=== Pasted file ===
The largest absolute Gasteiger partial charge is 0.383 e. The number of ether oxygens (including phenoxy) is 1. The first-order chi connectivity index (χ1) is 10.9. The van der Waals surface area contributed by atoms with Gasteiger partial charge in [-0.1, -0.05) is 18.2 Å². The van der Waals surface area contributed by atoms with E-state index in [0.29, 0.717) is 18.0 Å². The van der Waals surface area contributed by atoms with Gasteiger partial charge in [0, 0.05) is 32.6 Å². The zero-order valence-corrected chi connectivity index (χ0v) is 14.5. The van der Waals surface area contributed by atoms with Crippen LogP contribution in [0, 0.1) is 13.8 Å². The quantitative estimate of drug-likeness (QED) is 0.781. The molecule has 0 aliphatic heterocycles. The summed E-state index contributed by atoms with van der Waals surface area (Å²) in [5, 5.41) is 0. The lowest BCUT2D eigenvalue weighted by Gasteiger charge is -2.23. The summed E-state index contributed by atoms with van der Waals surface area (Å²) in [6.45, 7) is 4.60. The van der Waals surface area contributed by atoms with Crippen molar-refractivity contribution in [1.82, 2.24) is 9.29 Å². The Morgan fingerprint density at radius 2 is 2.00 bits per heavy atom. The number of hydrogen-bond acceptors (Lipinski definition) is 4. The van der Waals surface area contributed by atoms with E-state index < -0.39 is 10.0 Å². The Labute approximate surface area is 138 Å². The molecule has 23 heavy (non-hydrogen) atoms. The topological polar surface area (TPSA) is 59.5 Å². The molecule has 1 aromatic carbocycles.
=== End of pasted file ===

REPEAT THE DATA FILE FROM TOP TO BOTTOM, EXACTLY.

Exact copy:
The largest absolute Gasteiger partial charge is 0.383 e. The number of ether oxygens (including phenoxy) is 1. The first-order chi connectivity index (χ1) is 10.9. The van der Waals surface area contributed by atoms with Gasteiger partial charge in [-0.1, -0.05) is 18.2 Å². The van der Waals surface area contributed by atoms with E-state index in [0.29, 0.717) is 18.0 Å². The van der Waals surface area contributed by atoms with Gasteiger partial charge in [0, 0.05) is 32.6 Å². The zero-order valence-corrected chi connectivity index (χ0v) is 14.5. The van der Waals surface area contributed by atoms with Crippen LogP contribution in [0, 0.1) is 13.8 Å². The quantitative estimate of drug-likeness (QED) is 0.781. The molecule has 0 aliphatic heterocycles. The summed E-state index contributed by atoms with van der Waals surface area (Å²) in [5, 5.41) is 0. The lowest BCUT2D eigenvalue weighted by Gasteiger charge is -2.23. The summed E-state index contributed by atoms with van der Waals surface area (Å²) in [6.45, 7) is 4.60. The van der Waals surface area contributed by atoms with Crippen molar-refractivity contribution in [1.82, 2.24) is 9.29 Å². The Morgan fingerprint density at radius 2 is 2.00 bits per heavy atom. The number of hydrogen-bond acceptors (Lipinski definition) is 4. The van der Waals surface area contributed by atoms with E-state index < -0.39 is 10.0 Å². The Labute approximate surface area is 138 Å². The molecule has 23 heavy (non-hydrogen) atoms. The topological polar surface area (TPSA) is 59.5 Å². The molecule has 1 aromatic carbocycles.